Life can sometimes be unpredictable. As a landlord it is important to be prepared for tenants who may have to break their lease.
While a tenant does have obligations to fulfil when breaking a lease, experience has shown that good will, open and frequent communication and a spirit of cooperation will greatly lead to a far improved outcome for all of the involved parties.
In a perfect world, there should be no out of pocket expenses for you, the landlord, as the tenant would be responsible for paying the let fee (one week’s rent plus GST), advertising costs as well as covering the rent up until a new tenant takes possession of the property. However, to ensure the smoothest transition between tenancies, it is important to remain proactive and flexible.
It is worth considering the following important things:
Negotiate before QCAT takes control of the dispute
If tenants have already been in the property for 10 months out of a 12 month lease, they will not always be responsible for 100% of the break lease costs such as the letting fee and advertising costs.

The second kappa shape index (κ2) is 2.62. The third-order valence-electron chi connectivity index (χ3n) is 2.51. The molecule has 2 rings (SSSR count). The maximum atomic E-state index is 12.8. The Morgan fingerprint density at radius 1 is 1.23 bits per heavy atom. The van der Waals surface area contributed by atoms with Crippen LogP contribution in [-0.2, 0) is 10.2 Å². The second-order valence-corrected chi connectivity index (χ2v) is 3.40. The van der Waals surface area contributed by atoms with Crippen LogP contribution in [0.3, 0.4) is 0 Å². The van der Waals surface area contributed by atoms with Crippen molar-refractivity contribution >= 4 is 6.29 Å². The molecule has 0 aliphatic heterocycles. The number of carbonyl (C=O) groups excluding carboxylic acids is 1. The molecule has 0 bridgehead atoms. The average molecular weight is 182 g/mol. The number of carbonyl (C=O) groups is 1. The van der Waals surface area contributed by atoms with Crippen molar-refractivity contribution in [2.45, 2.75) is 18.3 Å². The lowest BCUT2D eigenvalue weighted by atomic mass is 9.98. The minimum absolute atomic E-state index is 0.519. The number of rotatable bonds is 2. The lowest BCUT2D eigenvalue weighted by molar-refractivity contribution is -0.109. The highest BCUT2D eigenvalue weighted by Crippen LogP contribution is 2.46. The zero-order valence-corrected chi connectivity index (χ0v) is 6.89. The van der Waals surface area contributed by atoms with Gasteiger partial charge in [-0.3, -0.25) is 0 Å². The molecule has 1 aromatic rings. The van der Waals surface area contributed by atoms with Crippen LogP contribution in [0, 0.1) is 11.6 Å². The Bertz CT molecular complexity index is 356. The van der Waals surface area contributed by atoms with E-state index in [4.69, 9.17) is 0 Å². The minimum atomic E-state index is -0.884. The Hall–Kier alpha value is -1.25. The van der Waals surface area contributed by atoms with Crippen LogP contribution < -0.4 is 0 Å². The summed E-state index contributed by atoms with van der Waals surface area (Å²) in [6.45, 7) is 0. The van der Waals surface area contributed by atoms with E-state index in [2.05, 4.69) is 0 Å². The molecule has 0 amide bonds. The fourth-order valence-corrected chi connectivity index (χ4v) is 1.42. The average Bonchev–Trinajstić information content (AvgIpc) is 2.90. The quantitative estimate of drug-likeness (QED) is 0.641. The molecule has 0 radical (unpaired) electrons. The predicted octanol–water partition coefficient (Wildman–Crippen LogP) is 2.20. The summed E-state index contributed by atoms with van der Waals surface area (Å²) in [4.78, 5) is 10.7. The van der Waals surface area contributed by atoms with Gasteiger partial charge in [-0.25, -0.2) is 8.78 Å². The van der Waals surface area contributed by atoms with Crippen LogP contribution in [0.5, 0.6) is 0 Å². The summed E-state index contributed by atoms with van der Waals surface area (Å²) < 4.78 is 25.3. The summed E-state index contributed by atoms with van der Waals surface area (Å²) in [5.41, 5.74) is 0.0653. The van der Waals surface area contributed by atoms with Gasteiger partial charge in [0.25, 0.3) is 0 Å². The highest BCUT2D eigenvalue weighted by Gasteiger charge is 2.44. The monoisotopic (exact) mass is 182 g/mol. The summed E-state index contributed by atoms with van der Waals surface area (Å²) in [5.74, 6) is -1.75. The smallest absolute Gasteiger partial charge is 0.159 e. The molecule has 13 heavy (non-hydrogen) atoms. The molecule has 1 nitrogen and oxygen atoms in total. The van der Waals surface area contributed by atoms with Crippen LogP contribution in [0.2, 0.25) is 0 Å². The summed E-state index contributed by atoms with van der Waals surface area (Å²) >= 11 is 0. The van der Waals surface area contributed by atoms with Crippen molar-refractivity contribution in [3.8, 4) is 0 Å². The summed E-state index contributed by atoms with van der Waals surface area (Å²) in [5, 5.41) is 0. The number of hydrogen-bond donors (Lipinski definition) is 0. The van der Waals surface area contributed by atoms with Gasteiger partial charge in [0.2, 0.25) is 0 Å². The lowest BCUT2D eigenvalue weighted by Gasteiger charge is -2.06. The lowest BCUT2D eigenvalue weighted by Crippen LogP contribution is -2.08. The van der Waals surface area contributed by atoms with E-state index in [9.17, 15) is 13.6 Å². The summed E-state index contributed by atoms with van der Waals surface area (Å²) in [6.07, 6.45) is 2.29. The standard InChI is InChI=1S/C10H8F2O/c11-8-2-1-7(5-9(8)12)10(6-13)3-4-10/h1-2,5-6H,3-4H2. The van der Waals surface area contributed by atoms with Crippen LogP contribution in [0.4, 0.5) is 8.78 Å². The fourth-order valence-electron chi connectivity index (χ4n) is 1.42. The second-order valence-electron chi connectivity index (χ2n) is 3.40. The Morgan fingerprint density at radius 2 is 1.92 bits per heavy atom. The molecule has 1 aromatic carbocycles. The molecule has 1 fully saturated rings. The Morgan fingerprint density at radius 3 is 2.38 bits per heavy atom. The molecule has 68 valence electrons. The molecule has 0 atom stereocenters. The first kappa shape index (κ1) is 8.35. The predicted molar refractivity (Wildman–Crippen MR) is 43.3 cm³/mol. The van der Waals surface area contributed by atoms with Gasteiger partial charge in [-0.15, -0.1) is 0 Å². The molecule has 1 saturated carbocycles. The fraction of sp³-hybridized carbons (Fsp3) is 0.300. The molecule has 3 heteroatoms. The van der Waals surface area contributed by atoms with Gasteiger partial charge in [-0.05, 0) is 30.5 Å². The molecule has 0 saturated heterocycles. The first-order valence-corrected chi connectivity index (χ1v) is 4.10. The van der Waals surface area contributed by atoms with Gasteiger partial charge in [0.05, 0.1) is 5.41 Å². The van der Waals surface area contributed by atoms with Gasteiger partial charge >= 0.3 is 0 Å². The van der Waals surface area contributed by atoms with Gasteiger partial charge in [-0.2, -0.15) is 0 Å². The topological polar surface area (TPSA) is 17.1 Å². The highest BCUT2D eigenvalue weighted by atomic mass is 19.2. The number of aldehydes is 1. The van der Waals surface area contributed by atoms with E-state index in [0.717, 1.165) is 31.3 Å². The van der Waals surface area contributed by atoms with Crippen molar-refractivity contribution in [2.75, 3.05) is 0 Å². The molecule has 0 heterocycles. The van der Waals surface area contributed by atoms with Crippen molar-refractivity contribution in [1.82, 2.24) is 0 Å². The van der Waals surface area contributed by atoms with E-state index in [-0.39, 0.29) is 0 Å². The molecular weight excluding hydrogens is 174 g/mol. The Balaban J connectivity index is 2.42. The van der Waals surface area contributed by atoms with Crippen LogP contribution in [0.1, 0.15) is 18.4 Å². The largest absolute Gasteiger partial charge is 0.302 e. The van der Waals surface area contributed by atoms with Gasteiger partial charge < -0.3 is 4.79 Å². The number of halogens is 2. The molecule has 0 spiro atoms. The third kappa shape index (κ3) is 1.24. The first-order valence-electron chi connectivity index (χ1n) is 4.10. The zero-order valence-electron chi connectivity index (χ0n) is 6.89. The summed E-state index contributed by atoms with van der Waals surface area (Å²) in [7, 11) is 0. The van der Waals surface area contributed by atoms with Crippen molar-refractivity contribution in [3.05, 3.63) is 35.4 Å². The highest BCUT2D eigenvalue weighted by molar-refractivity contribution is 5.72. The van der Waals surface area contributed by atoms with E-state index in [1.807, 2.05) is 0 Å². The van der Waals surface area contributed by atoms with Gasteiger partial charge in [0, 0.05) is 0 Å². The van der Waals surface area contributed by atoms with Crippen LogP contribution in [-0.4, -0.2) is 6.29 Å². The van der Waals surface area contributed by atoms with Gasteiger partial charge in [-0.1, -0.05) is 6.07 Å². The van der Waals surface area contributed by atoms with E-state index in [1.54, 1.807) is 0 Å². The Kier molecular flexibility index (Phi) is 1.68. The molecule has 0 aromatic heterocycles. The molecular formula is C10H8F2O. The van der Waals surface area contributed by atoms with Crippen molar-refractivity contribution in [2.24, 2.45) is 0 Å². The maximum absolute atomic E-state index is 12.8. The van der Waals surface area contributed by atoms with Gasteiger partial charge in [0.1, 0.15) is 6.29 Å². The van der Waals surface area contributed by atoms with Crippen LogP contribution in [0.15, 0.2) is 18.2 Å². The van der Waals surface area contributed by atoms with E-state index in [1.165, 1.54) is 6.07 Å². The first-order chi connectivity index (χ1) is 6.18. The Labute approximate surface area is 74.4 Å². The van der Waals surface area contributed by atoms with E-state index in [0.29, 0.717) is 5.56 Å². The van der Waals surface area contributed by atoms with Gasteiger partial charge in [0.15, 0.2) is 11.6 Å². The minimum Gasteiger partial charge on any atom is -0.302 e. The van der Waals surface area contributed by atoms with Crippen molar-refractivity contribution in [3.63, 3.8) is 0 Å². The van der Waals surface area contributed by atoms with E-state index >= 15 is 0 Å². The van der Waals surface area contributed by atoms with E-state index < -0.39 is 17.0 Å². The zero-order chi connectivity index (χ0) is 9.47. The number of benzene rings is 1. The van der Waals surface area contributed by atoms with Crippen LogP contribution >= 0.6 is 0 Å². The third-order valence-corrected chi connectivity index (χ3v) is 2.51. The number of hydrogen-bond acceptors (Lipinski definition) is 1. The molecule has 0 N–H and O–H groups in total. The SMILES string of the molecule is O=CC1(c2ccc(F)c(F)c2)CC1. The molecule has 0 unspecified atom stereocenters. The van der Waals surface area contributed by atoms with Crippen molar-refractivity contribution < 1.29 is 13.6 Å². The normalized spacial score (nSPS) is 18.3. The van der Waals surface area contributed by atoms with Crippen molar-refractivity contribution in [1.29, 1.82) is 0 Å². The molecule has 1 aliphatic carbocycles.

For residential tenancy disputes, the Queensland Civil and Administrative Tribunal (QCAT) regularly allocates the equivalent of the remainder of the lease as the portion payable by tenants.
Be proactive in this situation and encourage your Property Manager to negotiate with vacating tenants prior to a dispute being escalated to QCAT, where the result will be out of the control of your Property Manager and you as the landlord.
Reduce your asking price
If a tenant has been in the property for two years (when rental prices were much higher) it may be difficult to source a tenant at the same price. Reducing the asking price of a vacated property to an amount more representative of the current market rental prices in the market will increase your chance of securing a new tenant sooner. Your Property Manager should be able to advise you an appropriate rate for rent in the local market. If they are unable to, perhaps it is time to change agencies.
Improve your property
If your property is looking a little run down, or could do with some improvements, it will be harder to secure quality tenants at the price you are seeking. While your property is vacant, it is the best time to make some improvements that may assist it to compete in a market where there is an abundance of high quality properties.
An excellent tenant is worth the effort
While a tenant’s financial obligations to the broken lease are a good safety net, it is important that your Property Manager does not become passive in your search for a new tenant. A great tenant is always worth the effort of finding them.